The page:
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Researcher: Best educated guesses fail with plant evolution

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crystal structure of Photosystem I/Elsevier

From at ScienceDaily:

Ancient microbes may have been producing oxygen through photosynthesis a billion years earlier than we thought, which means oxygen was available for living organisms very close to the origin of life on earth. In a new article in Heliyon, a researcher from Imperial College London studied the molecular machines responsible for photosynthesis and found the process may have evolved as long as 3.6 billion years ago.

One surprising finding was that the evolution of the photosystem was not linear. Photosystems are known to evolve very slowly — they have done so since cyanobacteria appeared at least 2.4 billion years ago. But when Dr. Cardona used that slow rate of evolution to calculate the origin of photosynthesis, he came up with a date that was older than the earth itself. This means the photosystem must have evolved much faster at the beginning — something recent research suggests was due to the planet being hotter.

“There is still a lot we don’t know about why life is the way it is and how most biological process originated,” said Dr. Cardona. “Sometimes our best educated guesses don’t even come close to representing what really happened so long ago.” Paper. (public access) – Tanai Cardona. Early Archean origin of heterodimeric Photosystem I. Heliyon, 2018; 4 (3): e00548 DOI: 10.1016/j.heliyon.2018.e00548 More.

See also: Researchers: Plants colonized Earth 100 mya earlier than thought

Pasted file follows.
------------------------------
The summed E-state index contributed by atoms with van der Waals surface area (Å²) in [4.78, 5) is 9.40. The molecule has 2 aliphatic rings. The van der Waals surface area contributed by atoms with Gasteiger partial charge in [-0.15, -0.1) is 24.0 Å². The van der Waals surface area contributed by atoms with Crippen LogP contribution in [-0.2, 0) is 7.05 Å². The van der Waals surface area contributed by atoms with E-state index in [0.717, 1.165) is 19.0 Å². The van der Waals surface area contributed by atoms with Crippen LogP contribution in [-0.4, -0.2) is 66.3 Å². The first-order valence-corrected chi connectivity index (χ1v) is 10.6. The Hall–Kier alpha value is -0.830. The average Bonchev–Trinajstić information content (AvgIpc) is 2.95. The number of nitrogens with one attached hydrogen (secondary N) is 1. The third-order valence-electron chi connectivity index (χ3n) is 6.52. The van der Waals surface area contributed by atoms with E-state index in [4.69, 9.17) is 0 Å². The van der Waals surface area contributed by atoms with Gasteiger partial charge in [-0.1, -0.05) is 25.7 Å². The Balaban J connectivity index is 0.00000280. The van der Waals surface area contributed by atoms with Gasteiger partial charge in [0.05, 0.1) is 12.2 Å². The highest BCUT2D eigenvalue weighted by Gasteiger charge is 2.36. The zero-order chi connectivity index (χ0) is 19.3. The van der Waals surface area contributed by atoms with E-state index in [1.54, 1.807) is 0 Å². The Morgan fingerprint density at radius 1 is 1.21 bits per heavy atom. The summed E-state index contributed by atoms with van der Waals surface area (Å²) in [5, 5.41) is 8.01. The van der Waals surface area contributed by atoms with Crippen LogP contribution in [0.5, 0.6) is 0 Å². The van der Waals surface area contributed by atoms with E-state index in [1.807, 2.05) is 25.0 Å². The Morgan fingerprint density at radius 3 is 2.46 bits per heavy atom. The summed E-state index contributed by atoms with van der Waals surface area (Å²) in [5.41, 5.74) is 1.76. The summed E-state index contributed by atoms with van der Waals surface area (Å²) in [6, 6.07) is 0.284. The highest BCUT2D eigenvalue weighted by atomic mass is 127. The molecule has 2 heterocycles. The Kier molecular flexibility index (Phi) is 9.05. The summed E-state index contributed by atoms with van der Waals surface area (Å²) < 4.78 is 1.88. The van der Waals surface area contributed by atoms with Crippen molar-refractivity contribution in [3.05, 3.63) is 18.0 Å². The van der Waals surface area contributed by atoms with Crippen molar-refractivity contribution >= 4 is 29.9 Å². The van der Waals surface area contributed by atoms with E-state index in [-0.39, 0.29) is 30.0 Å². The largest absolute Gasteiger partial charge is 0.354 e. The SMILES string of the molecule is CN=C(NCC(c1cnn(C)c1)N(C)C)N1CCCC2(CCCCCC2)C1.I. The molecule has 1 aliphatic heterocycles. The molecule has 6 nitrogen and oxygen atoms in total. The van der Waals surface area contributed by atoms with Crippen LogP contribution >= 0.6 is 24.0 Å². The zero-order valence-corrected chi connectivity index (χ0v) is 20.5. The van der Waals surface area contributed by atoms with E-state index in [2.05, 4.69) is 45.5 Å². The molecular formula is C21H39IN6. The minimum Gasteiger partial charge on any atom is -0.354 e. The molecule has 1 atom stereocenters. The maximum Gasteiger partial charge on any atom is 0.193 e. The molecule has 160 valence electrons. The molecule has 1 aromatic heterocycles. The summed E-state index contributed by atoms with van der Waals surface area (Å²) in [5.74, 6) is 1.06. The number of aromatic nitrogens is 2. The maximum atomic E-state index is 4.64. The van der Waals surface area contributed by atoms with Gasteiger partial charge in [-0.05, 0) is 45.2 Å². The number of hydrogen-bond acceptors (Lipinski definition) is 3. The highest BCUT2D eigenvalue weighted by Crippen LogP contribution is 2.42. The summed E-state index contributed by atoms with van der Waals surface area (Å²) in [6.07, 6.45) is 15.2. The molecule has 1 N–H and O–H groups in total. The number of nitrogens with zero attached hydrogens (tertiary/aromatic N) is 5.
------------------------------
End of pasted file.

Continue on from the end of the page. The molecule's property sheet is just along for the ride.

Hat tip: Philip Cunningham

4 Replies to “Researcher: Best educated guesses fail with plant evolution

  1. 1
    polistra says:

    “must have evolved much faster at the beginning ”

    Well, sudden creation would certainly qualify as “evolving much faster at the beginning”. It’s like the 80/20 rule but sharper. The first 90% of evolution took no time at all. The remaining 10% took 3 billion years.

    I wonder if the profs who write these phrases are consciously preparing the ground for the next step in the “earlier than thought” process?

    When you keep pushing the inflection point of a log curve leftward, it finally becomes a vertical discontinuity.

  2. 2
    DATCG says:

    uh…

    But when Dr. Cardona used that slow rate of evolution to calculate the origin of photosynthesis, he came up with a date that was older than the earth itself. This means the photosystem must have evolved much faster at the beginning — something recent research suggests was due to the planet being hotter.

    “Sometimes our best educated guesses don’t even come close to representing what really happened so long ago.”

    Or rates were never dependable in the first place, based largely on “educated guesses” much like depending on a game of Pachinko. Here a rate, there a rate, where will the rate fall.

    Yet, every child is indoctrinated that evolutionist do know what happened millions, billions of years ago. From single cell to multi-cell, prokaryotes to eurkaryotes. Just look at artist renditions of progression with every just so story.

    What about constraints on evolution? A paper from 2016 covers Gene Pleiotropy and Transcription Factors, constraining evolution.

    “Our study provided supportive evidence that pleiotropy constraints the evolution of TFs”

    Transcription Factors, Pleiotropy and Constraints on Evolution

    So how accurate could any study be of the rate of evolution if today scientist are still learning, in fact discovering new constraints on evolution?

    How much does the discovery of intricate networked systems and Pleiotropy constrain evolution? Like the case for Ubiquitin and it’s network system that touches every area of human proteins from signaling to muscle to neuronal regulations and and thousands of genes and proteins.

    Plants? That’s easy in comparison to the ubiquitin system in the human genome.

    See Gpuccio’s recent and excellent post here at UD:

    The Ubiquitin System: Functional Complexity and Semiosis joined together.

  3. 3
    DATCG says:

    #1 Polistra,

    well said, eventually it becomes so absurd the house of darwin cards all falls down.

  4. 4
    Latemarch says:

    Polistra@1

    The Evolutionists desperately need deep time to make the theory seem plausible.

    Now they’re running out of even that.

    This is Dawkins’ “Cambrian rabbit.”

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